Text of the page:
May 19, 2020 (Criterion Blu-ray) Director:
Dorothy Arzner Stars:
Maureen O’Hara, Lucille Ball Genre:
Comedy, Drama Rating:
Not many women working in 1940s Hollywood had opportunities like Dorothy Arzner did with Dance, Girl, Dance, in every sense: Women didn’t get to direct pictures all that often, and they certainly didn’t get to direct pictures about gender intersecting with power structures in male-defined industries. Arzner achieved both goals with Dance, Girl, Dance, a comedy-drama set in the world of dance and in which frenemies Judy (Maureen O’Hara) and Bubbles, a.k.a. Tiger Lily White (Lucille Ball), engage in covert competition with one another for auditions, for work and for male attention.
Bubbles is a fucking terrible friend. She gets Judy a job, sure, but a job working as her stooge, performing ballet on stage while garments are loosed from above and dropped on her head to entertain an audience full of sweaty, corpulent pigs, plus a few braying jackasses. Bubbles gets the satisfaction of humiliating her pal and also knowing that she can drive a crowd of men wild with little more than a sway of her hips and a twist of her lips. Ball is terrific here, and unsurprisingly the flashier performer compared to O’Hara. By comparison, O’Hara is more muted, but as Ball acts through her smile, O’Hara acts through her eyes, and we’re drawn in by her sympathetic projection.
The only reason these women have to go head to head with each other so ruthlessly in the first place is because dance is a biz curated by guys, who prize hubba-hubba sexuality over actual talent. Guess who has the former and who has the latter? Arzner, just like her stars, knows exactly what she’s doing here, and despite the film’s critical reassessment in the ’70s, Dance, Girl, Dance feels like a discovery even today. —Andy Crump
May 6, 2020 (Netflix) Director:
Nadia Hallgren Genre:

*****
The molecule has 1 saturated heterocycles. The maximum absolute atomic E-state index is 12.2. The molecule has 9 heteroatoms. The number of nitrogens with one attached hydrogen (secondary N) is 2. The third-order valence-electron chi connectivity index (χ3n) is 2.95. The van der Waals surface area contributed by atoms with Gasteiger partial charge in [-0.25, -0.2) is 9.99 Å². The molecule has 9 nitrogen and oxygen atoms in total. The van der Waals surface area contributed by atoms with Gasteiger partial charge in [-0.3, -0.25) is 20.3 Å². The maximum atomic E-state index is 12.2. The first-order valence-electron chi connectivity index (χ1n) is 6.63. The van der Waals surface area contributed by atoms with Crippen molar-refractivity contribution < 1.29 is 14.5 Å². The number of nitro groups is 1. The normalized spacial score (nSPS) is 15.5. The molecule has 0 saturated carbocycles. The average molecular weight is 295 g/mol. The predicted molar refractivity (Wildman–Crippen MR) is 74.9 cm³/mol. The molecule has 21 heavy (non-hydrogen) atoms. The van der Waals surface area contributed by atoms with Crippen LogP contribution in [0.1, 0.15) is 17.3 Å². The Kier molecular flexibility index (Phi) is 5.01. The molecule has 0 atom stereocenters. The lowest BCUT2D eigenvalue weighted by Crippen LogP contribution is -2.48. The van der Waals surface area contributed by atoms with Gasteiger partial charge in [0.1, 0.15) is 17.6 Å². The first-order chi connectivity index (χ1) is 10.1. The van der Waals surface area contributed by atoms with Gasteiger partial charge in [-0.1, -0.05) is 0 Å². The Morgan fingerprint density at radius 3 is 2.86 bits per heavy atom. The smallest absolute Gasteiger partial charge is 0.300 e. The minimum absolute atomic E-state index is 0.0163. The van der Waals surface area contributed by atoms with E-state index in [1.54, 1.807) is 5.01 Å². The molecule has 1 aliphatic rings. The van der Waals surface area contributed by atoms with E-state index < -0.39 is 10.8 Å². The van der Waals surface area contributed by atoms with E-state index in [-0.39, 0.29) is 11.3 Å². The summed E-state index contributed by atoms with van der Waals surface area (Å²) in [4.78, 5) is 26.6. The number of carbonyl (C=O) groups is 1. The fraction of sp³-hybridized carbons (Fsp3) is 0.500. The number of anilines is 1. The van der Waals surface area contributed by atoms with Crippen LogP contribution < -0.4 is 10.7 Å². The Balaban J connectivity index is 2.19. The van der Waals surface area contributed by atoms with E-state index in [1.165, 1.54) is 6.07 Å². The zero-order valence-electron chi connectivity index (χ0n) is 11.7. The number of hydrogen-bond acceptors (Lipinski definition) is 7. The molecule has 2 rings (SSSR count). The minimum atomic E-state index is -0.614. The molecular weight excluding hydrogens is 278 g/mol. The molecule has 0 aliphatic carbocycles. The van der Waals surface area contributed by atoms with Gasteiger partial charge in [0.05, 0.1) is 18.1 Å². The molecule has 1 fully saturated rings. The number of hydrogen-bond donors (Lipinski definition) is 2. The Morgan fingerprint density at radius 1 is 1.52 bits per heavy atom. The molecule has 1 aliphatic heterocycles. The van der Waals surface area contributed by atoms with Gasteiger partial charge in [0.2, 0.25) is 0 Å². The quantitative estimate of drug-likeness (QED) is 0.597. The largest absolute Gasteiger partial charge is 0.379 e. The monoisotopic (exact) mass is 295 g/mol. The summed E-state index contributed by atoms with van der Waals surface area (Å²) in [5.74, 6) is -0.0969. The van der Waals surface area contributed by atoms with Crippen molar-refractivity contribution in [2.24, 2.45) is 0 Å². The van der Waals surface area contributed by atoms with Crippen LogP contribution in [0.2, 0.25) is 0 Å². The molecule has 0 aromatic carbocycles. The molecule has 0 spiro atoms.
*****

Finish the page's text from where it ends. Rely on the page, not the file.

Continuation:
There seem to be two goals of Netflix’s new Michelle Obama documentary—first, to humanize (or normalize) the former First Lady of the United States as she embarks on a countrywide book tour (for her bestseller of the same name), and second, to reinforce the idea that Michelle Obama is a woman necessarily and eternally concerned with race and racism in America, particularly for Black women. The first goal is achieved, almost as much as it can be, and the personal stories and appearance of family members like her mother and brother are the strongest part of the Becoming experience. The second goal is a little more complicated, largely due to the fact that Michelle Obama occupies a strange space as a figure who is neither a politician, nor an activist—but who often presents like one or the other. Nadia Hallgren’s film is an attempt at a portrait of a lady seemingly on fire, now that she’s “free at last.” In an early scene, Obama and billionaire Oprah Winfrey laugh as they candidly discuss the relief that came with the end of her time in the White House. Becoming is about the “liberation” of Michelle Obama, and it takes care to remind us of all that she endured on the road to the White House. There’s a hollowness sometimes echoed in Obama’s celebrity interviews (on her press tour, she sits down with the likes of Oprah, Stephen Colbert, Gayle King and Reese Witherspoon), but something far more interesting happens when Obama is working as a mentor. In several scenes, she sits down with small groups—groups of Black women, young female students, Native American students in Arizona, and older black women in the church. In one especially compelling scene, we go home with Shayla, a teen in one of the groups, and we get to know the women who are inspired by Obama’s story of becoming. Watching a young black girl, giddy as she imitates the former First Lady’s walk down a hall, we get the sense that the mere experience of being in the same space as Obama will change some of these girls forever. They light up the screen in this documentary; they are the true stars, and they bring the real magic to this story. —Shannon M. Houston